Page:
Since the introduction of the bedroom tax rent collections have dropped, research has found.
Housemark have used data from over 190 landlords who collective manage 1.5 million properties to see the impact of welfare changes on income, arrears and rent collection costs. The report found that the proportion of rent collected fell from 99.5% in April to June last year to 98.9% in April to September.
It is said that the figures show “a marked increase in arrears among poorer performing landlords” reports Inside Housing.
Rent arrears was at the top of the ‘lower quartile’ mark and the worst performing 25% of landlords increases from 3.8% to 4% in the first six months of 2012/14. Arrears for the poorest performing landlords managing more than 10,000 properties increased from 4.21% to 5.04% in September this year.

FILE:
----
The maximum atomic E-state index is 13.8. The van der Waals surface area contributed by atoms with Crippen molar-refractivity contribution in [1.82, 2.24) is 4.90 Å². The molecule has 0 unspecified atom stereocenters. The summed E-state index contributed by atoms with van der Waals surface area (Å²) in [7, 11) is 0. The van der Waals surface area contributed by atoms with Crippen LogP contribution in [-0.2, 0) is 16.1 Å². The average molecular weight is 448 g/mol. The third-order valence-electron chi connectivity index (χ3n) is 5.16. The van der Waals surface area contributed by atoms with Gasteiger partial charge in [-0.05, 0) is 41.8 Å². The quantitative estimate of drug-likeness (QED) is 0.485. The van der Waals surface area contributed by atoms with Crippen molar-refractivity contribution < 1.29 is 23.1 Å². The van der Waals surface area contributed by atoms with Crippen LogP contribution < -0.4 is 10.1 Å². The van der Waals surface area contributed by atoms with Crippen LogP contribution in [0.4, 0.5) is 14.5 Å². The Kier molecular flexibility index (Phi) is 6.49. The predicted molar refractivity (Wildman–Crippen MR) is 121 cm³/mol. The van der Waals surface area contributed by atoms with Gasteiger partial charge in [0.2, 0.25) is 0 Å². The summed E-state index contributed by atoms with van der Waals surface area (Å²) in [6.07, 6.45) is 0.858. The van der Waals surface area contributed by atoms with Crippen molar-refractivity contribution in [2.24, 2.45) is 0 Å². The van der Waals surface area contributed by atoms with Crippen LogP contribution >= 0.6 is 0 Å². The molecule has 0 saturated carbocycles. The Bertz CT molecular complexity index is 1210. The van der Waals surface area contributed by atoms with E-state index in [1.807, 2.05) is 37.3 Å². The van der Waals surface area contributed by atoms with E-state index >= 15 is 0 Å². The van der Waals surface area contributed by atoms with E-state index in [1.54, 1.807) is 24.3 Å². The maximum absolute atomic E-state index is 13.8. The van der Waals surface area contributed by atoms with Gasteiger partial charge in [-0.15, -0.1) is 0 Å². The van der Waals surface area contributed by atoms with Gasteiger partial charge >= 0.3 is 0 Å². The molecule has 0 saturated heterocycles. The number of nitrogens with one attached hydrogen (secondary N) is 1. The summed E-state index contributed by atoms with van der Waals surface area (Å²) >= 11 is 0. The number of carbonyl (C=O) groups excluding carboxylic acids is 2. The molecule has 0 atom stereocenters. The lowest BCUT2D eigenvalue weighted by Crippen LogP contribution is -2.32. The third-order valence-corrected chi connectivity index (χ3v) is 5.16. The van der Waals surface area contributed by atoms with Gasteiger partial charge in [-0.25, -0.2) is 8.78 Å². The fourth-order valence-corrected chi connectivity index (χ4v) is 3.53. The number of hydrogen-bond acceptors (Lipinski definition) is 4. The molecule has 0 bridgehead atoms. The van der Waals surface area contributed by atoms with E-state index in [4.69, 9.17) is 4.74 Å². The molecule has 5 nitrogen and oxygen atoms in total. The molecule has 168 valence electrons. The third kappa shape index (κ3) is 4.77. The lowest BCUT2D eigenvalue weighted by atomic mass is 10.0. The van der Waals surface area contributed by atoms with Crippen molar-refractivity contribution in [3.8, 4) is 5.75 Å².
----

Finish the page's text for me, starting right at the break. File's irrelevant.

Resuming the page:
The lowest performing landlords had their rent collection drop by 6% and northern landlords rent collection for the lowest quartile was just over 95% compared to 97/98% for the rest of the UK/
The report shows that £19m has been added to the cost of managing rent arrears and collection.
“The reason for increasing costs appears to be due to extra staff and associated overheads rather than wage inflation,” the report said.
Introduction The National Statement of Expectations for Supported Housing (NSE) was finally published on 20 October 2020, five years after the 2015 Comprehensive Spending Review suggested regulatory and oversight changes were needed, although in 2018 the government >>>
The Welfare Reform Act: Universal Credit, Sheltered and Supported Housing
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